Compared with testosterone, the selective androgen receptor modulator (SARM) binds to androgen receptors with differing levels of sensitivity [22], showed androgenic effects in some tissues (such as muscle and bone), and has no effect on other organs (such as prostate or skin), thereby limiting adverse reactions such as prostate hypertrophy or androgen production. Enobosarm (GTx-024), an orally bioavailable nonsteroidal SARM, has been shown to increase lean body mass in phase I and II clinical trials of cancer cachexia patients [23, 24]. Moreover, the stimulation of reproductive organs with enobosarm seems to be less pronounced compared to testosterone administration. However, the phase III clinical trial of enobosarm failed to meet its common primary endpoint of preserving lean body mass and physical function [25]. Phase I clinical trials using another SARM non-steroidal oral preparation LGD-4033/VK5211 also showed increased muscle mass, but there was no effect on fat mass [26]. The 4-aza steroidal drug MK0773 (TFM-4AS-1) is a dual SARM and an inhibitor of 5α-reductase. Studies have shown that it can improve IGF-1 levels and muscle function in women, however, the trial was terminated due to increased cardiovascular risk [27]. GSK2881078, which is assessed for its impact on muscle growth and strength, has completed its phase I trial [28] and phase II trial for the treatment of weakness caused by COPD (NCT03359473). The development of SARM drugs still requires long-term follow-up and/or more effective and selective SARM trials to prove the safety and efficacy of SARM in improving physical function and health outcomes.

2.2 Ghrelin and its receptor agonist

Ghrelin is a growth hormone (GH)-releasing polypeptide that binds to the GH secretagogue receptor (GHSR-1α) and stimulates appetite by activating the neuropeptide Y (NY) in the hypothalamus and helps in regulation of body weight [2930]. Studies have shown that ghrelin can reduce dexamethasone, fasting, denervation, cancer and cisplatin-induced muscle atrophy [31, 32]. In cachexia induced by lung adenocarcinoma, ghrelin treatment can reduce the expression of TNF-α, IL-1β, IL-6 and C-reactive protein, and inhibit skeletal muscle atrophy by restoring the expressions of the p-Akt and p-FoxO1, and reducing the expressions of p-p38 mitogen-activated protein kinase and p-NF-κB in skeletal muscle of tumor-bearing mice [33]. A three-week clinical study of ghrelin therapy in cachexia patients with nausea, COPD and chronic heart failure (CHF) showed an increase in lean body mass and muscle strength [29, 34]. Although ghrelin plays a key role in stimulating appetite, gaining body weight and preventing muscle catabolism, its clinical efficacy is limited due to its half-life (0.5 h) and route of administration (intravenous) [35].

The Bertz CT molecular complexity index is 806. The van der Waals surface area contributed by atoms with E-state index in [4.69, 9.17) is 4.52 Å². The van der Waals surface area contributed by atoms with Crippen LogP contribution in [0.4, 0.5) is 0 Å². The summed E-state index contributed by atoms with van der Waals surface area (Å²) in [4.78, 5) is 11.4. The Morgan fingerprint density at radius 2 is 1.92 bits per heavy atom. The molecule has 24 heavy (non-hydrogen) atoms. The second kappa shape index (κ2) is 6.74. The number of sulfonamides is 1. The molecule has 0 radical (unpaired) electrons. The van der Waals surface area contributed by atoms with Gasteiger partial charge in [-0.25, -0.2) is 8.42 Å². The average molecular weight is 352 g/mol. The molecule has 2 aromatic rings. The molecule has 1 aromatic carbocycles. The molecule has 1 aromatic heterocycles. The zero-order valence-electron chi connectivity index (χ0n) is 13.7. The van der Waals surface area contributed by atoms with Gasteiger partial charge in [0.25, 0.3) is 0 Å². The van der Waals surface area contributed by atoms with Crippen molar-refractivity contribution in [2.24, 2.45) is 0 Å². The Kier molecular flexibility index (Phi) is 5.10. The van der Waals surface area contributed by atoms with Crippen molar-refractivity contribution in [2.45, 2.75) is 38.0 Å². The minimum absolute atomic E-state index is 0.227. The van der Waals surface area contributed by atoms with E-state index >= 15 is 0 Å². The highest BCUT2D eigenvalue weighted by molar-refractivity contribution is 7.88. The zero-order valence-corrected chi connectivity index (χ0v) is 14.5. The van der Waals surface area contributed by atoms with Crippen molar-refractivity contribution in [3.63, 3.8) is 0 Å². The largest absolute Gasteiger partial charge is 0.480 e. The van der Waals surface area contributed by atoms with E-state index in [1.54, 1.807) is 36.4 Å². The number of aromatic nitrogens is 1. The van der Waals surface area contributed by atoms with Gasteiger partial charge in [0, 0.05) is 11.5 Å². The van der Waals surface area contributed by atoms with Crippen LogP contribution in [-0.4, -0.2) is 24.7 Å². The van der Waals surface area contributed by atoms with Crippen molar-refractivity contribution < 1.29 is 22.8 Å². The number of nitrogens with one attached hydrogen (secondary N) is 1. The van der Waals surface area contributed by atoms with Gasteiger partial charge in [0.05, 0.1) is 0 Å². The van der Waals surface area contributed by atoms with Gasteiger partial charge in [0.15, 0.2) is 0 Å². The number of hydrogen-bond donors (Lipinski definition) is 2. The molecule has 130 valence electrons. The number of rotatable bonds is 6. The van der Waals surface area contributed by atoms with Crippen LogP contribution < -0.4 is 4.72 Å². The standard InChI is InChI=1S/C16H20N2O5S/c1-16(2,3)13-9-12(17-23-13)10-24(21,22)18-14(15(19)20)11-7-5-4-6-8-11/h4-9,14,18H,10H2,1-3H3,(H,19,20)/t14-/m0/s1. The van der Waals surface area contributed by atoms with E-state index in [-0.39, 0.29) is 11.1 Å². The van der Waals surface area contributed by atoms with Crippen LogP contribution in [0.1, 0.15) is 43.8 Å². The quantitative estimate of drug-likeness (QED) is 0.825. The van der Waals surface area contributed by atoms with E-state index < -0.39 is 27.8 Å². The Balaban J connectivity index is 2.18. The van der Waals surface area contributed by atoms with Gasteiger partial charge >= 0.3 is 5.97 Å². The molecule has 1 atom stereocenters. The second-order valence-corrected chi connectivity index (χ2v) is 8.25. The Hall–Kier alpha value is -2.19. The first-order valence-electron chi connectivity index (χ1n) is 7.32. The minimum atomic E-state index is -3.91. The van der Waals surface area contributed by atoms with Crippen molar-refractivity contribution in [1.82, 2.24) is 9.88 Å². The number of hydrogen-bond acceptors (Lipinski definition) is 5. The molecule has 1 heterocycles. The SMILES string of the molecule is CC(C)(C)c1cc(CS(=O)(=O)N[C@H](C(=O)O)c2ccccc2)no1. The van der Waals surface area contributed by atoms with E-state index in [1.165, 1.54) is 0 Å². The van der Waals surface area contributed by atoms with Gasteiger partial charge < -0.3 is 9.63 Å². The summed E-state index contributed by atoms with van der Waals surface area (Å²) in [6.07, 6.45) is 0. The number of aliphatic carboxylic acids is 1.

Ghrelin agonists (such as anamorelin) have the advantage of oral activity. Compared with ghrelin (0.5 h), it has a better half-life (7–12 h) [36]. A randomized, double-blind, placebo-controlled phase I clinical study showed that anamorelin gained body weight after 6 days of treatment [37]. In two phase II anamorelin trials in cachectic patients with advanced or incurable cancer [38] and two multinational phase III trials (ROMANA 1 and 2 trials) in cachectic patients with unresectable non-small cell lung cancer (NSCLC) [39], significant gains were recorded in lean body mass and body weight over 12 weeks, but there was no improvement in physical functions and hand-grip strength. Similarly, a multicenter, open-label, single-arm study investigated the efficacy and safety of anamorelin in advanced gastrointestinal cancer patients with cancer cachexia, and this study showed a positive effect of anamorelin on lean body mass, body weight, anorexia and patients’ nutritional status [40]. Furthermore, anamorelin treatment was well tolerated over 12 weeks. Finally, two meta-analyses also strongly supported the positive effect of anamorelin on lean body mass and body weight [41, 42]. Recently, a single-center study on healthy young adults showed anamorelin elicited modest increases in hunger and achieved significant increases in hunger and caloric intake [43]. The findings are consistent with multi-center findings in cachectic cancer patients and expand the evidence supporting anamorelin as a potential intervention.

2.3 β-Adrenoceptor agonists

Muscle growth can also be stimulated by activation of G-protein coupled β2-adrenoreceptor (β2-AR), which causes protein kinase A activation [44] and thereby stimulating PI3K/Akt/mTOR signaling [45]. Formoterol is a β2-AR agonist, the administration of formoterol significantly increased the levels of follistatin and decreased the levels of myostatin and its receptors (activin receptor IIB, ActRIIB) in tumor-bearing rats, thereby regulating muscle mass loss [46, 47]. In addition to skeletal muscle, formoterol also shows a strong protective effect on the heart muscle [48]. Clinical studies have also shown that formoterol treatment can increase the content of PGC-1α and mtDNA in skeletal muscle of COPD patients to enhance the oxidation process of skeletal muscle and improve exercise ability [49]. Clenbuterol is another β2-AR agonist and can improve skeletal muscle atrophy in a variety of muscle atrophy models dominated by denervation [50], immobilization [51] and spinal cord injury [52]. However, due to concerns about potential cardiovascular side effects [44, 53], such as cardiac arrhythmia, there has been little interest in the clinical applications of β2-AR agonists for muscle atrophy treatment. Among them, espindolol may be a potentially attractive compound. It is a β1 receptor antagonist, a partial β2 receptor agonist and also has 5-HT1a receptor activities. In old rats, espindolol has been shown to significantly increase muscle mass, while reducing fat mass without negatively affecting heart function [54]. In addition, it has also shown very promising results in phase IIa cancer cachexia studies leading to increased muscle mass and grip strength [55, 56].